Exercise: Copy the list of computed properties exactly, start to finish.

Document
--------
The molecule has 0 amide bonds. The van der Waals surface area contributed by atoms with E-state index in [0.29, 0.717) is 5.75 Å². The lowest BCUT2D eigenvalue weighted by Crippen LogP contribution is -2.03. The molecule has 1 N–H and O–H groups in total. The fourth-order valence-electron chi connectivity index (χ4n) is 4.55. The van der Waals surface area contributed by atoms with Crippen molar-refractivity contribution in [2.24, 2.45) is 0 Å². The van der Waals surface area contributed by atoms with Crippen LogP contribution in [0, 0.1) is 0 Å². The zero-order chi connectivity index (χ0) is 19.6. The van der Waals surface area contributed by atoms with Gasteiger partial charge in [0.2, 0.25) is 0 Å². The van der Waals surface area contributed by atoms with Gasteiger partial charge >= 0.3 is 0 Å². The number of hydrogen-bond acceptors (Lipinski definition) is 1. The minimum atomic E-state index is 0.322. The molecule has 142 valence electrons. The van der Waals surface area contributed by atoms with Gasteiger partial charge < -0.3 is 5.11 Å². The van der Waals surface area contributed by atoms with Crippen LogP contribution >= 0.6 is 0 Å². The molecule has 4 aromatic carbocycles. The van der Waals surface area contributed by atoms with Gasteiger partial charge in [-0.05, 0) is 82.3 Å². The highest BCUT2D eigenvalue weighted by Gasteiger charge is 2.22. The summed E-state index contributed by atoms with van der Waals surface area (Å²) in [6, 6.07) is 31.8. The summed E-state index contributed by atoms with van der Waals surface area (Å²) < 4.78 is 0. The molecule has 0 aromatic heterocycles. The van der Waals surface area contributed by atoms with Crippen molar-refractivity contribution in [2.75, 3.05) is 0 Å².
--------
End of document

The molecule has 0 amide bonds. The van der Waals surface area contributed by atoms with E-state index in [0.29, 0.717) is 5.75 Å². The lowest BCUT2D eigenvalue weighted by Crippen LogP contribution is -2.03. The molecule has 1 N–H and O–H groups in total. The fourth-order valence-electron chi connectivity index (χ4n) is 4.55. The van der Waals surface area contributed by atoms with Crippen molar-refractivity contribution in [2.24, 2.45) is 0 Å². The van der Waals surface area contributed by atoms with Crippen LogP contribution in [0, 0.1) is 0 Å². The zero-order chi connectivity index (χ0) is 19.6. The van der Waals surface area contributed by atoms with Gasteiger partial charge in [0.2, 0.25) is 0 Å². The van der Waals surface area contributed by atoms with Gasteiger partial charge >= 0.3 is 0 Å². The number of hydrogen-bond acceptors (Lipinski definition) is 1. The minimum atomic E-state index is 0.322. The molecule has 142 valence electrons. The van der Waals surface area contributed by atoms with Gasteiger partial charge < -0.3 is 5.11 Å². The van der Waals surface area contributed by atoms with Crippen LogP contribution >= 0.6 is 0 Å². The molecule has 4 aromatic carbocycles. The van der Waals surface area contributed by atoms with Gasteiger partial charge in [-0.05, 0) is 82.3 Å². The highest BCUT2D eigenvalue weighted by Gasteiger charge is 2.22. The summed E-state index contributed by atoms with van der Waals surface area (Å²) in [6, 6.07) is 31.8. The summed E-state index contributed by atoms with van der Waals surface area (Å²) < 4.78 is 0. The molecule has 0 aromatic heterocycles. The van der Waals surface area contributed by atoms with Crippen molar-refractivity contribution in [2.75, 3.05) is 0 Å².